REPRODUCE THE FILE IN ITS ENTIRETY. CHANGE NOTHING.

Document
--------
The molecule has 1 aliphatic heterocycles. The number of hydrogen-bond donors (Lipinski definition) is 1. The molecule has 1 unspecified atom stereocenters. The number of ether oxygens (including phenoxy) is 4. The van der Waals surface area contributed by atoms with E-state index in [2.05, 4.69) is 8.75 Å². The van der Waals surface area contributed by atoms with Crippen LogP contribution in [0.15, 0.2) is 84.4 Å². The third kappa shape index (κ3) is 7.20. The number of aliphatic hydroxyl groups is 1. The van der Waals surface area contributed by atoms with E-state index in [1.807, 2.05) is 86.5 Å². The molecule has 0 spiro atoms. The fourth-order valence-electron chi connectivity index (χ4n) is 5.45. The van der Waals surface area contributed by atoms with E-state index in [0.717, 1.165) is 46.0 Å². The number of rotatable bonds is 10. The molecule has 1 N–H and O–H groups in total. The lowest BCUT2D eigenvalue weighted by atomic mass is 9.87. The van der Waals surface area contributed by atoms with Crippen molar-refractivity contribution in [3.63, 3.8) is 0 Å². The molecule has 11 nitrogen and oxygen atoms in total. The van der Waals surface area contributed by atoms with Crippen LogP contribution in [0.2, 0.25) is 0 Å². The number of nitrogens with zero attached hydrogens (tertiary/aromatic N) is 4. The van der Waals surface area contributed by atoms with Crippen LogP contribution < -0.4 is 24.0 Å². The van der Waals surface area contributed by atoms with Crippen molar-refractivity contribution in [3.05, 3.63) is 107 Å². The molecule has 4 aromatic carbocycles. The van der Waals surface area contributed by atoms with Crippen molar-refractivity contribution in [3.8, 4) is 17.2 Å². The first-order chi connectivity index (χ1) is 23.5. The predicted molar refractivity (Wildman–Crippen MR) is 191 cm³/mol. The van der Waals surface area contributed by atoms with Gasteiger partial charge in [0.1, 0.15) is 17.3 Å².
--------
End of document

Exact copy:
The molecule has 1 aliphatic heterocycles. The number of hydrogen-bond donors (Lipinski definition) is 1. The molecule has 1 unspecified atom stereocenters. The number of ether oxygens (including phenoxy) is 4. The van der Waals surface area contributed by atoms with E-state index in [2.05, 4.69) is 8.75 Å². The van der Waals surface area contributed by atoms with Crippen LogP contribution in [0.15, 0.2) is 84.4 Å². The third kappa shape index (κ3) is 7.20. The number of aliphatic hydroxyl groups is 1. The van der Waals surface area contributed by atoms with E-state index in [1.807, 2.05) is 86.5 Å². The molecule has 0 spiro atoms. The fourth-order valence-electron chi connectivity index (χ4n) is 5.45. The van der Waals surface area contributed by atoms with E-state index in [0.717, 1.165) is 46.0 Å². The number of rotatable bonds is 10. The molecule has 1 N–H and O–H groups in total. The lowest BCUT2D eigenvalue weighted by atomic mass is 9.87. The van der Waals surface area contributed by atoms with Crippen molar-refractivity contribution in [3.63, 3.8) is 0 Å². The molecule has 11 nitrogen and oxygen atoms in total. The van der Waals surface area contributed by atoms with Crippen LogP contribution in [0.2, 0.25) is 0 Å². The number of nitrogens with zero attached hydrogens (tertiary/aromatic N) is 4. The van der Waals surface area contributed by atoms with Crippen LogP contribution < -0.4 is 24.0 Å². The van der Waals surface area contributed by atoms with Crippen molar-refractivity contribution in [3.05, 3.63) is 107 Å². The molecule has 4 aromatic carbocycles. The van der Waals surface area contributed by atoms with Crippen molar-refractivity contribution in [3.8, 4) is 17.2 Å². The first-order chi connectivity index (χ1) is 23.5. The predicted molar refractivity (Wildman–Crippen MR) is 191 cm³/mol. The van der Waals surface area contributed by atoms with Gasteiger partial charge in [0.1, 0.15) is 17.3 Å².